New year, new start as CHSS appeals for Angus volunteers

Volunteers can help stroke sufferers in their area

Volunteers can help stroke sufferers in their area

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Did you know that there’s a catch-all way to improve your mood, your health and your job prospects?

The same thing will also increase your sense of belonging in your community and make you more able to understand others through improved life skills.

Chest Heart and Stroke Scotland (CHSS) says volunteering doesn’t just benefit people in need but also the person who is giving up their time in a variety of ways. 
Now the health charity hopes more people will come forward to lend a hand locally, knowing just how much of a positive experience it can be.

Paul Okroj, volunteer development manager said: “Volunteering is a win-win situation.

“CHSS benefits from our outstanding volunteer team’s input and the volunteer recognises the benefits to their own well-being.”

One woman who can testify to that is Letham’s Heather Finch who has been volunteering with CHSS for almost four years.

She said: “After I retired, a friend of mine who volunteers asked me what I was doing with my time.

“I had previously worked as a learning support teacher for children so I thought that my skills and experience could be put to good use for adults who were having communication problems.

“I find it very rewarding.People want to learn and progress so much and it’s a great way of giving back to the community.”

Heather currently helps out at a Wednesday afternoon group for stroke victims at Forfar Fire Station.

She said: “The group concentrates on encouraging adults who have lost their ability to speak fluently, or even just have a vocabulary of only a few words, to try to communicate in a small and friendly, supportive group.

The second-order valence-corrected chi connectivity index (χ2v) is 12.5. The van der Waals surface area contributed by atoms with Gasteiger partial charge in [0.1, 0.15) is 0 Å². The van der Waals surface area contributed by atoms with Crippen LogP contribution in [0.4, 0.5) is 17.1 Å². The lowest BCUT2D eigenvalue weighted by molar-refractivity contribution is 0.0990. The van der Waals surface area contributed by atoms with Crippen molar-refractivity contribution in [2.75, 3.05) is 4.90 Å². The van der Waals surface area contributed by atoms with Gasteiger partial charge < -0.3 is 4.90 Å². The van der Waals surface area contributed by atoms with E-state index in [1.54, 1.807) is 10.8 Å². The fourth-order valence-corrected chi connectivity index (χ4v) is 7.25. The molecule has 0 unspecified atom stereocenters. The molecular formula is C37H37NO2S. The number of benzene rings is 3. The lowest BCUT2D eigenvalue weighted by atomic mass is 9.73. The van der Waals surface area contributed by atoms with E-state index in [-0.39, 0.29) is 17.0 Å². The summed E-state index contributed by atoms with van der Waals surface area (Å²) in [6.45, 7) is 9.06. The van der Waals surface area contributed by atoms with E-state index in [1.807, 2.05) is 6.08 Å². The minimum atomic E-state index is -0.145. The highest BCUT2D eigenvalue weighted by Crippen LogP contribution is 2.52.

“We have activities like music or general knowledge quizzes, often with pictorial clues or prompt cards to assist the service users to have a chance of being able to point to an answer, if they are unable to say an answer.

“The ideal is to have the same number of volunteers as service users but, unfortunately, that is not always possible.

“Currently we have seven service users and only three volunteers.

“When one of us is unavailable for family or holiday commitments, the group is in danger of being cancelled for health and safety reasons.

“I would encourage anyone to volunteer; I really enjoy it.”

Heather also said she was fortunate to be an outreach volunteer which sees her going into someone’s home and giving them one-on-one support.

She said: “I spend an hour or sometimes a bit longer helping, either with re-learning to read or spell or even having a conversation.

“A stroke affects people differently and some have memory problems.

“Many have been professional people so take it hard when they can no longer pick up a book and read it as they did before.

“With support and encouragement, some of their skills slowly return and support can be withdrawn.

“As they gain in confidence, their personality becomes more obvious, as the occasional joke or off-the-cuff comment is passed, giving rise to a laugh.”

Stroke is a major cause of disability throughout Scotland.

In Angus alone, more than 3000 people are living with the effects of the condition.

But there’s a vast range of services on offer to lend people support.

CHSS volunteers can support people who have had a stroke – either in hospital, in their own home or in the community.

The charity’s Forfar and Crieff shops are also in need of volunteers and there’s regular fundraising events which also need support.

The money is used to fund vital medical research and also to run the Advice Line Nurses who offer a listening ear and provide confidential, independent advice and support to people living with chest, heart or stroke related-illnesses throughout Tayside and Angus.

Local co-ordinator Jill Thain said: “Our community stroke services are tailored to the needs of the individual and provide support in a variety of settings.

“Volunteers help people overcome their communication difficulties, their lack of confidence and reduce the sense of isolation and frustration they face following their stroke so that they can participate fully in activities and gain support to achieve their individual goals, either in a group setting, in the home, hospital or in the community.”

As an accredited Investing in Volunteers award holder, CHSS offers its volunteers a high standard of training and support so anyone giving their time to the charity can be sure of being valued and appreciated.

It means that no volunteer is thrown in at the deep end and no previous experience is required.

Anyone interested in becoming a volunteer with CHSS or who would like to find out more should contact the Volunteer Information Line on 0800 169 5139 or visit www.chss.org.uk/volunteering.

For support from CHSS, visit www.chss.org.uk, or call the charity’s free advice line on 0808 801 0899.